Curtis’ baseball philosophy has always remained consistent and his steady hand brought his first vision – “I thought it was a place I could build a program” – into focus.

“I guess my overall philosophy was to try to teach the fundamentals and the winning and losing would take care of itself,” said Curtis, who learned them at Granite Falls High while playing football (end in the Single Wing) for Don ‘Red’ Kirkpatrick, whatever position the late Wayne Kirby and late Bernard Noble told him to play in basketball, and pitching and playing outfield for the late Sinclair Deal. “I always felt that to be good you had to have good pitching and defense. My general idea of coaching baseball was if I could teach the fundamentals the winning and losing were gonna take care of themselves.”

Curtis leaves with a prep baseball winning percentage of .521, and he did not get above .500 until the 2015 season. But his impact on baseball in the region can’t really be measured by statistics or numbers, and I’m here to tell you there will never be another Marty Curtis.

Because of so many different changes and so many different factors, we’re not going to see high school coaches like Curtis and Hickory’s David Craft (30 years), South Caldwell’s Jeff Parham (18 years) or Alexander Central’s Pete Hardee stay in the game. Void of those guys, the longest on-the-jobs guys in area prep baseball for at least 10 seasons are Corey Nunley of Newton-Conover (14), Chris Matile of East Lincoln (12) and Channel Vogel of Fred T. Foard (10)

Curtis helped keep baseball — not only at Bunker Hill but generally everywhere — a viable thing for fans to do on an afternoon or night during the spring.

So why leave now, Curtis was asked.

“When you’re 67 years old, you just can’t do things you could do at 37 or 27,” he said. “Things like pitching batting practice … it’s harder.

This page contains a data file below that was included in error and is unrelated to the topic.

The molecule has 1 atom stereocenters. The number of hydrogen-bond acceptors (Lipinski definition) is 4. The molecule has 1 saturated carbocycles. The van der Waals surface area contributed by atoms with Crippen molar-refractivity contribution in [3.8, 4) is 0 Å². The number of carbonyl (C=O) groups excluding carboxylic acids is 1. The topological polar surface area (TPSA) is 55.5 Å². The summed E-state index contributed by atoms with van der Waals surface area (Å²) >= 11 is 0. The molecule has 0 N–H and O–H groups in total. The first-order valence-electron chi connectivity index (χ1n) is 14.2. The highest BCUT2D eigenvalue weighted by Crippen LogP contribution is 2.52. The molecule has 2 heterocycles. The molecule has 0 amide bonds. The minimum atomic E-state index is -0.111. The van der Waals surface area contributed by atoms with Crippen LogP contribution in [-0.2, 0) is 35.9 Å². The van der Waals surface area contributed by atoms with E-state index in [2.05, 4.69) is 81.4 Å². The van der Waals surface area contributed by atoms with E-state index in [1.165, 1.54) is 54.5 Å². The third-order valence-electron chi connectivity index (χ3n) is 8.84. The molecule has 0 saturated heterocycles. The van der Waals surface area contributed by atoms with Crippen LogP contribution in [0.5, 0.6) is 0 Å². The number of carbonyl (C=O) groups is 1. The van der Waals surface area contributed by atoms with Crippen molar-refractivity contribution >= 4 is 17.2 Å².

“In most high school athletics, it’s almost become year round. As a coach, you’ve always felt you gotta do all the little things – fall workouts, summer baseball, camps. You’ve got to do all those things most people don’t see and all those other things that go year round.

“It’s gotten harder and harder for me to keeping doing all those little things. And I’ve always said if you weren’t willing to do all those things, to give 100 percent, then it was probably time to get out.

“If you find yourself not wanting to go to practice on a particular day or to fall workouts. To me, if you catch yourself doing those things,” it might be time to move on.

“I love the strategy and to compete and teach the game, and that’s probably the thing I will miss the most – teaching the game.”

Curtis said he’ll still stay close to the game he loves – you’ll see him at Bunker Hill games, athletic events of other schools and at American Legion games – but 46 years doing one thing is… well, 46 years.

“There comes a time,” he said, trying to sum up his decision. “And I feel like this is my time. I’ve had 46 good years, a good career.

“But it’s time for me … there comes a time and place, and I feel like my time has come to an end.”

The best response to that, for all area baseball fans, is probably a simple-two word comment post on by veteran baseball umpire Bill Cline, who worked hundreds of those Curtis-coached games, as he reacted to the news.

“GOOD RUN!” said Cline. owner and writer Chris Hobbs, who loves baseball at all levels, is completing his 43rd year — in five different decades — of covering area high school baseball with that coverage including all 35 seasons Curtis spent as head coach at Bunker Hill.

Comments 1

  1. He was the best. I loved him and have until this day as a great man, great dad and grandpa. You will be missed.